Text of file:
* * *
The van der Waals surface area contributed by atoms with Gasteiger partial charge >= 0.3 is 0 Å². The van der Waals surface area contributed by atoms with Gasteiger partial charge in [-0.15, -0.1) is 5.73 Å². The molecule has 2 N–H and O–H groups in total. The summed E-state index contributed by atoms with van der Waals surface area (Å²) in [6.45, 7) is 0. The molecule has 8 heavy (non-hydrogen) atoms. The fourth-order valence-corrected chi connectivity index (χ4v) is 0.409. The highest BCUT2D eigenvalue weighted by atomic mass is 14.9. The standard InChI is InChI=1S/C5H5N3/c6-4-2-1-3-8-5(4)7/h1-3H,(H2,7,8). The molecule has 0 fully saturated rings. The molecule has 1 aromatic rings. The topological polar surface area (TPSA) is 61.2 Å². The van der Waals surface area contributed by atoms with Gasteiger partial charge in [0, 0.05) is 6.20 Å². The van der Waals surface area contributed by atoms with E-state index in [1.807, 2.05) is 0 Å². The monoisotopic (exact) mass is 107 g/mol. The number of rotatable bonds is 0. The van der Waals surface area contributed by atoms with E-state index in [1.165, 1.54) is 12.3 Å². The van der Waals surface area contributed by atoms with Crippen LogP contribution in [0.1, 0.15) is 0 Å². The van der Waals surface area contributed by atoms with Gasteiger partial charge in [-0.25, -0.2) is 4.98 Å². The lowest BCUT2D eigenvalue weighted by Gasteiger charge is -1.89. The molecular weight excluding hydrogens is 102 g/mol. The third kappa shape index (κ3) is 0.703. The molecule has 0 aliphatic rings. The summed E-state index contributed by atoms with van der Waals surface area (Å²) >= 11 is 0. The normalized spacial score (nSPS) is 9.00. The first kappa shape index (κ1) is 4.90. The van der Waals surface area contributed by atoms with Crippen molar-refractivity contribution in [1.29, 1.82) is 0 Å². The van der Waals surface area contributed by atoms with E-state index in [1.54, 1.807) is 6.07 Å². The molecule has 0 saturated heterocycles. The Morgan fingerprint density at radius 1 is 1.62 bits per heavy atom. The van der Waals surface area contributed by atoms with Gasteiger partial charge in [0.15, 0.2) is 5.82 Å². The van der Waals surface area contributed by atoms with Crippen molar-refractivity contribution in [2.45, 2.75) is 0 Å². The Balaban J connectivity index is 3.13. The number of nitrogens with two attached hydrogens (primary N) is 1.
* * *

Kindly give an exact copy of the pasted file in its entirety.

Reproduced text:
The van der Waals surface area contributed by atoms with Gasteiger partial charge >= 0.3 is 0 Å². The van der Waals surface area contributed by atoms with Gasteiger partial charge in [-0.15, -0.1) is 5.73 Å². The molecule has 2 N–H and O–H groups in total. The summed E-state index contributed by atoms with van der Waals surface area (Å²) in [6.45, 7) is 0. The molecule has 8 heavy (non-hydrogen) atoms. The fourth-order valence-corrected chi connectivity index (χ4v) is 0.409. The highest BCUT2D eigenvalue weighted by atomic mass is 14.9. The standard InChI is InChI=1S/C5H5N3/c6-4-2-1-3-8-5(4)7/h1-3H,(H2,7,8). The molecule has 0 fully saturated rings. The molecule has 1 aromatic rings. The topological polar surface area (TPSA) is 61.2 Å². The van der Waals surface area contributed by atoms with Gasteiger partial charge in [0, 0.05) is 6.20 Å². The van der Waals surface area contributed by atoms with E-state index in [1.807, 2.05) is 0 Å². The monoisotopic (exact) mass is 107 g/mol. The number of rotatable bonds is 0. The van der Waals surface area contributed by atoms with E-state index in [1.165, 1.54) is 12.3 Å². The van der Waals surface area contributed by atoms with Crippen LogP contribution in [0.1, 0.15) is 0 Å². The van der Waals surface area contributed by atoms with Gasteiger partial charge in [-0.25, -0.2) is 4.98 Å². The lowest BCUT2D eigenvalue weighted by Gasteiger charge is -1.89. The molecular weight excluding hydrogens is 102 g/mol. The third kappa shape index (κ3) is 0.703. The molecule has 0 aliphatic rings. The summed E-state index contributed by atoms with van der Waals surface area (Å²) >= 11 is 0. The normalized spacial score (nSPS) is 9.00. The first kappa shape index (κ1) is 4.90. The van der Waals surface area contributed by atoms with Crippen molar-refractivity contribution in [1.29, 1.82) is 0 Å². The van der Waals surface area contributed by atoms with E-state index in [1.54, 1.807) is 6.07 Å². The molecule has 0 saturated heterocycles. The Morgan fingerprint density at radius 1 is 1.62 bits per heavy atom. The van der Waals surface area contributed by atoms with Gasteiger partial charge in [0.15, 0.2) is 5.82 Å². The van der Waals surface area contributed by atoms with Crippen molar-refractivity contribution in [2.45, 2.75) is 0 Å². The Balaban J connectivity index is 3.13. The number of nitrogens with two attached hydrogens (primary N) is 1.